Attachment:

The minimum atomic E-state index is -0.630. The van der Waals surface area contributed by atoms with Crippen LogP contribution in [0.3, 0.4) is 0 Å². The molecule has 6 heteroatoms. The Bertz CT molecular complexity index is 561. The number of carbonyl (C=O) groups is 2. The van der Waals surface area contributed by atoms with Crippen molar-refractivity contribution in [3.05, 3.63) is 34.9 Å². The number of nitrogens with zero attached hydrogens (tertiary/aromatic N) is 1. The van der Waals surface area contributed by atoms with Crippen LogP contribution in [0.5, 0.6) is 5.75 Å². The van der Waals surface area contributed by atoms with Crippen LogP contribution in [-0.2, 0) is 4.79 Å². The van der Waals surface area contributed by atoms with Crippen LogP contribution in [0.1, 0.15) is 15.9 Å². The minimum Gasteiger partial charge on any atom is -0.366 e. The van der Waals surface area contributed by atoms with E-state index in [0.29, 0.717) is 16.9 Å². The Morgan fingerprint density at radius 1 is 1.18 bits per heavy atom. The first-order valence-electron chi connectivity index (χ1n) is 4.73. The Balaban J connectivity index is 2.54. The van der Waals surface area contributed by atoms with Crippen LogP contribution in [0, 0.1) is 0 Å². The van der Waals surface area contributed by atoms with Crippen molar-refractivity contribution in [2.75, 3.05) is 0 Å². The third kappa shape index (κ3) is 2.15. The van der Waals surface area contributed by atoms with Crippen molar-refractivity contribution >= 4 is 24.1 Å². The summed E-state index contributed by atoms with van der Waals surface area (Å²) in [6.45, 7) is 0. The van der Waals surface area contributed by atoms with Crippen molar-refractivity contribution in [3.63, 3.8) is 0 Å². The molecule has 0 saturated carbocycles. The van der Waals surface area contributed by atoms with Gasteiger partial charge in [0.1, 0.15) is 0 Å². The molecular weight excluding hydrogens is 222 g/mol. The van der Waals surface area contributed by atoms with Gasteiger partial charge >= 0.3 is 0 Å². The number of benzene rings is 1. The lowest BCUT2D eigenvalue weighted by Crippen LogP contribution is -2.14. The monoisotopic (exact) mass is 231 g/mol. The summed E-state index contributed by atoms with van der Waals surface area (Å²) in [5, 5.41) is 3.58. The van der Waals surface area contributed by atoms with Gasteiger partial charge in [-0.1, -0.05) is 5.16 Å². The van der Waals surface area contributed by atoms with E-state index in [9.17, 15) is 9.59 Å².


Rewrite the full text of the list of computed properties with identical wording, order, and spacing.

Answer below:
The minimum atomic E-state index is -0.630. The van der Waals surface area contributed by atoms with Crippen LogP contribution in [0.3, 0.4) is 0 Å². The molecule has 6 heteroatoms. The Bertz CT molecular complexity index is 561. The number of carbonyl (C=O) groups is 2. The van der Waals surface area contributed by atoms with Crippen molar-refractivity contribution in [3.05, 3.63) is 34.9 Å². The number of nitrogens with zero attached hydrogens (tertiary/aromatic N) is 1. The van der Waals surface area contributed by atoms with Crippen LogP contribution in [0.5, 0.6) is 5.75 Å². The van der Waals surface area contributed by atoms with Crippen LogP contribution in [-0.2, 0) is 4.79 Å². The van der Waals surface area contributed by atoms with Crippen LogP contribution in [0.1, 0.15) is 15.9 Å². The minimum Gasteiger partial charge on any atom is -0.366 e. The van der Waals surface area contributed by atoms with E-state index in [0.29, 0.717) is 16.9 Å². The Morgan fingerprint density at radius 1 is 1.18 bits per heavy atom. The first-order valence-electron chi connectivity index (χ1n) is 4.73. The Balaban J connectivity index is 2.54. The van der Waals surface area contributed by atoms with Crippen LogP contribution in [0, 0.1) is 0 Å². The van der Waals surface area contributed by atoms with Crippen molar-refractivity contribution in [2.75, 3.05) is 0 Å². The third kappa shape index (κ3) is 2.15. The van der Waals surface area contributed by atoms with Crippen molar-refractivity contribution >= 4 is 24.1 Å². The summed E-state index contributed by atoms with van der Waals surface area (Å²) in [6.45, 7) is 0. The van der Waals surface area contributed by atoms with Crippen molar-refractivity contribution in [3.63, 3.8) is 0 Å². The molecule has 0 saturated carbocycles. The van der Waals surface area contributed by atoms with Gasteiger partial charge in [0.1, 0.15) is 0 Å². The molecular weight excluding hydrogens is 222 g/mol. The van der Waals surface area contributed by atoms with Gasteiger partial charge >= 0.3 is 0 Å². The number of benzene rings is 1. The lowest BCUT2D eigenvalue weighted by Crippen LogP contribution is -2.14. The monoisotopic (exact) mass is 231 g/mol. The summed E-state index contributed by atoms with van der Waals surface area (Å²) in [5, 5.41) is 3.58. The van der Waals surface area contributed by atoms with Gasteiger partial charge in [-0.1, -0.05) is 5.16 Å². The van der Waals surface area contributed by atoms with E-state index in [9.17, 15) is 9.59 Å².